This is a cross-platform tool (Linux, Windows, Mac) that allow users to create different types of UML diagrams. By itself, this tool does not have functionality for reverse engineering software. However, you can download one of its many extensions to add this functionality. I have worked with this tool before; specifically with the reverse engineering extension for Java. After importing a java project, the tool creates a tree-like structure showing containing UML diagrams for the classes, the packages, and the relationship between them.
2. Code City
This tool is interesting. It allows you to visualize the architecture of software in the form of a 3D city. Classes are represented as buildings. The height of the building indicates the number of methods, while the width represents the number of attributes. Therefore, the tall buildings represent classes with a lot of functionality, while wide buildings are classes with a lot of states. On the other hand, packages are depicted as districts where building resides. Nested packages are also shown in the "city," and they are identified differences in color hue. The metaphor is that by exploring the "software city," you are exploring the architecture of the software. The idea of mapping software as a city is interesting and intuitive to understand . Although with this tool users cannot explore the class internals it is a fantastic tool for obtaining a high-level overview of the software's architecture.
Software Dependency Tools
Tools in this category are characterized by visually displaying the dependencies between packages and components. Tools typically show the information in the form of graphs. Examples of tools that belong to this category include:
This tool is an Eclipse plug-in, and its purpose is to explore dependencies between software components. Its dependency View feature allows visualizing the dependency between classes or between packages in a bi-directional circle. Such graphs show the level of coupling between classes or packages. An unfortunate aspect of this class is that it is an Eclipse plug-in instead of a stand-alone application.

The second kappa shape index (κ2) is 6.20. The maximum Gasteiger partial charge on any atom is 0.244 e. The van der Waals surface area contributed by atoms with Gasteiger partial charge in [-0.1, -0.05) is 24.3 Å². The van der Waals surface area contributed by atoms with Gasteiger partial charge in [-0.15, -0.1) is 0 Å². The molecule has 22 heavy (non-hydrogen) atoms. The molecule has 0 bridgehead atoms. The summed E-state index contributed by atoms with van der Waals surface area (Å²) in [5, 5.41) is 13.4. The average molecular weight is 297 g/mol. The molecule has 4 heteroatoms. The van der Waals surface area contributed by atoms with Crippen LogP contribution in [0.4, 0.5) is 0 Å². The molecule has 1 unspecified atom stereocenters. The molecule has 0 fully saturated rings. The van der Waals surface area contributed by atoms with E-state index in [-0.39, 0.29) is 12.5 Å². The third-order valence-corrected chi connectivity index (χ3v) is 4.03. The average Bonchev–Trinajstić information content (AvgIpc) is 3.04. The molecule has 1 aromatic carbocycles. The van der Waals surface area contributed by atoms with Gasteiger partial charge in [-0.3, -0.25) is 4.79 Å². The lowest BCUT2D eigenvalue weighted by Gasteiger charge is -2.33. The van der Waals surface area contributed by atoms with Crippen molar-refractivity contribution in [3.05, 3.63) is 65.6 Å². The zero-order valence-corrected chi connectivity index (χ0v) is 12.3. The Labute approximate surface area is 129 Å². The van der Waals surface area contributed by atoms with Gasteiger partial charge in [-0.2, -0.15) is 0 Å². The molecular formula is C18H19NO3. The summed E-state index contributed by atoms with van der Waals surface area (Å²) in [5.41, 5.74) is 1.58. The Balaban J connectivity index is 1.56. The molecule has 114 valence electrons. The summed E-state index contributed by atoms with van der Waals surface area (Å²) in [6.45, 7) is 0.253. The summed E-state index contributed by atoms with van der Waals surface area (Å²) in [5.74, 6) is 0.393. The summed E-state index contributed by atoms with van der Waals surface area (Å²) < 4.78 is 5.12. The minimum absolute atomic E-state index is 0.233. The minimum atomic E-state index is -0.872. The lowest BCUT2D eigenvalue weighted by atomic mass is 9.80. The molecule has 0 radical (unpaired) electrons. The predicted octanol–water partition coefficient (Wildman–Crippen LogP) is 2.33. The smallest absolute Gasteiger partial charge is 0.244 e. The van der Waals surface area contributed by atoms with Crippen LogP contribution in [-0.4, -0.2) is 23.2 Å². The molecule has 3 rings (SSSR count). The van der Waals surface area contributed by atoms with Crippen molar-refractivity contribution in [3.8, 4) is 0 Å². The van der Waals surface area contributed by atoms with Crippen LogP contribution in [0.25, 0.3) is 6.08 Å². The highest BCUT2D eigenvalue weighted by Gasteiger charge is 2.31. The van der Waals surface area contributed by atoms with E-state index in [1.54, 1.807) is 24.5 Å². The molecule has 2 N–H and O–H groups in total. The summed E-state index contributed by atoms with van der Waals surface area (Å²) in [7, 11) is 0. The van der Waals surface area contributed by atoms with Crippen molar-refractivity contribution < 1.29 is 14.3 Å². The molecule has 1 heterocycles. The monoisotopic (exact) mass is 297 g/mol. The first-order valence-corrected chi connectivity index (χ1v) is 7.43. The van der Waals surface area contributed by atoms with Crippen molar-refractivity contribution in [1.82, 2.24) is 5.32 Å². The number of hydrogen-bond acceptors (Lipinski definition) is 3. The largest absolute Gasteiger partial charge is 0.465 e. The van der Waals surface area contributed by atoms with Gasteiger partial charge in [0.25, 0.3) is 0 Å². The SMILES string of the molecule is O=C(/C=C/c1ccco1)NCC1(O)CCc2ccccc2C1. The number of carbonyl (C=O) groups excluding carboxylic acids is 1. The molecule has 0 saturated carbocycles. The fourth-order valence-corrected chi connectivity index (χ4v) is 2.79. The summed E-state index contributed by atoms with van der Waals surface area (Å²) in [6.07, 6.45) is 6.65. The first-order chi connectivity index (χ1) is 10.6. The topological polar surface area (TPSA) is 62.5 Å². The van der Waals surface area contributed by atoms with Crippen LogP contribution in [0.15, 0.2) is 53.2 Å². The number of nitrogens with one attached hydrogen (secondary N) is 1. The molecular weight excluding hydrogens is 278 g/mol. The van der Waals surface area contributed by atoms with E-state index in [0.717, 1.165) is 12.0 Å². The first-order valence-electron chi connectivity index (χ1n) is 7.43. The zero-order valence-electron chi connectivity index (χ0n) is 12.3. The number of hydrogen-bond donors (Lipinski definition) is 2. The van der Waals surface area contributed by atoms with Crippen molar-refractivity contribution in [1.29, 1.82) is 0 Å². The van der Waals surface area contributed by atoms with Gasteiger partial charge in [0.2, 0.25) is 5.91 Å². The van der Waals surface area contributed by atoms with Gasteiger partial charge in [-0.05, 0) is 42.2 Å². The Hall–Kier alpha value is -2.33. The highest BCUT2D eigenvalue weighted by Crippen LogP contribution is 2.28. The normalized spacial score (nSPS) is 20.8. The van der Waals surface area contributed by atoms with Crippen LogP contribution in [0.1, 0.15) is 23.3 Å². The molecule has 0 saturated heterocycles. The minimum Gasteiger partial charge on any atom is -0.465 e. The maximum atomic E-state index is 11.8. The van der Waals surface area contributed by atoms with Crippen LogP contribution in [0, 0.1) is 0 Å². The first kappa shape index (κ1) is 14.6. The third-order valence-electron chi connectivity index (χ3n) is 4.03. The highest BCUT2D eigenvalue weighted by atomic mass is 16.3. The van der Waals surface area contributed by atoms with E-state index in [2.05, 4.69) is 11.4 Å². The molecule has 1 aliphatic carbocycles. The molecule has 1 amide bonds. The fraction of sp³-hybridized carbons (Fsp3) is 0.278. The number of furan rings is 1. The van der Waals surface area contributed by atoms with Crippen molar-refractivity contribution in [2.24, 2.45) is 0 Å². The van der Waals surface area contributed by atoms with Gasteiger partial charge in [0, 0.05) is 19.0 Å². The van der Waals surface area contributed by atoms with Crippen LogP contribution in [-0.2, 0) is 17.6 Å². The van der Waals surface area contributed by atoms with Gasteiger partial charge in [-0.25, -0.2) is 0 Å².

2. Analizo + Graphviz
Graphviz is just an open-source tool for generating graphs. It can be used in domains outside software engineering such as networking, database design, web design, and more. Graphs are generated by creating "layout program" which is nothing more than a program written in a specific language called "Dot language." The power of Graphviz in the context of reverse engineering software is provided with the use of another tool called Analizo. Besides calculating internal quality metrics, Analizo can also be used for generating dependency graphs with the use of graphviz. The resulting graphs can be generated as either a png file or the .dot file.
Complex and large systems are not easy to comprehend. Moreover, the task becomes more difficult when you did not build it. Understanding a software involves analyzing its various layers, including the documentation, architecture, and source code layer. Each layer provides different information that, together, provide a broad overview of the system. To be more efficient in the process of comprehending a system, it is recommended to use software comprehension tools. As expected, no single tool can provide a complete system overview. Instead, it is best to use a set of tools that complement each other.
With this article, I conclude this series on Software Maintenance and Software comprehension. If you enjoyed this article, please recommend and share. Don't forget to subscribe and follow me on Twitter to stay up-to-date with my latest posts. See you soon.
References Software Visualization Tools: Survey and Analysis by Sarita Bassil and Rudolf K. Keller
 CodeCity: 3D Visualization of Large-Scale Software by Richard Wettel and Michele Lanza
 Software Evolution Slides, Lecture #2 by Regina Hebig